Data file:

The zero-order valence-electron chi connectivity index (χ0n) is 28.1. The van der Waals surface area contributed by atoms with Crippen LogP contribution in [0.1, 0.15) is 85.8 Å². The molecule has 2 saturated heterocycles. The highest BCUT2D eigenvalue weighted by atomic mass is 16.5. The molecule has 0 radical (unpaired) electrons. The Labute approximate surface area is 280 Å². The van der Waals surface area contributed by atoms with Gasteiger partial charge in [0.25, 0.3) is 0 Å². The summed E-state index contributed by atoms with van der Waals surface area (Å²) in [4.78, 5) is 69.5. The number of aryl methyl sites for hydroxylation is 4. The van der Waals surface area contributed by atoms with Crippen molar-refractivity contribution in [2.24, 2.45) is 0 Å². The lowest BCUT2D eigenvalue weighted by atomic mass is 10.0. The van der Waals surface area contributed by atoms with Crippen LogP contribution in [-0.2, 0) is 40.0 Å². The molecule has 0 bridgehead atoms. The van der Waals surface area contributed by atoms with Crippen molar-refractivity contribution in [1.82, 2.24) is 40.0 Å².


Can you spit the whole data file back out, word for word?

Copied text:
The zero-order valence-electron chi connectivity index (χ0n) is 28.1. The van der Waals surface area contributed by atoms with Crippen LogP contribution in [0.1, 0.15) is 85.8 Å². The molecule has 2 saturated heterocycles. The highest BCUT2D eigenvalue weighted by atomic mass is 16.5. The molecule has 0 radical (unpaired) electrons. The Labute approximate surface area is 280 Å². The van der Waals surface area contributed by atoms with Gasteiger partial charge in [0.25, 0.3) is 0 Å². The summed E-state index contributed by atoms with van der Waals surface area (Å²) in [4.78, 5) is 69.5. The number of aryl methyl sites for hydroxylation is 4. The van der Waals surface area contributed by atoms with Crippen molar-refractivity contribution in [2.24, 2.45) is 0 Å². The lowest BCUT2D eigenvalue weighted by atomic mass is 10.0. The van der Waals surface area contributed by atoms with Crippen LogP contribution in [-0.2, 0) is 40.0 Å². The molecule has 0 bridgehead atoms. The van der Waals surface area contributed by atoms with Crippen molar-refractivity contribution in [1.82, 2.24) is 40.0 Å².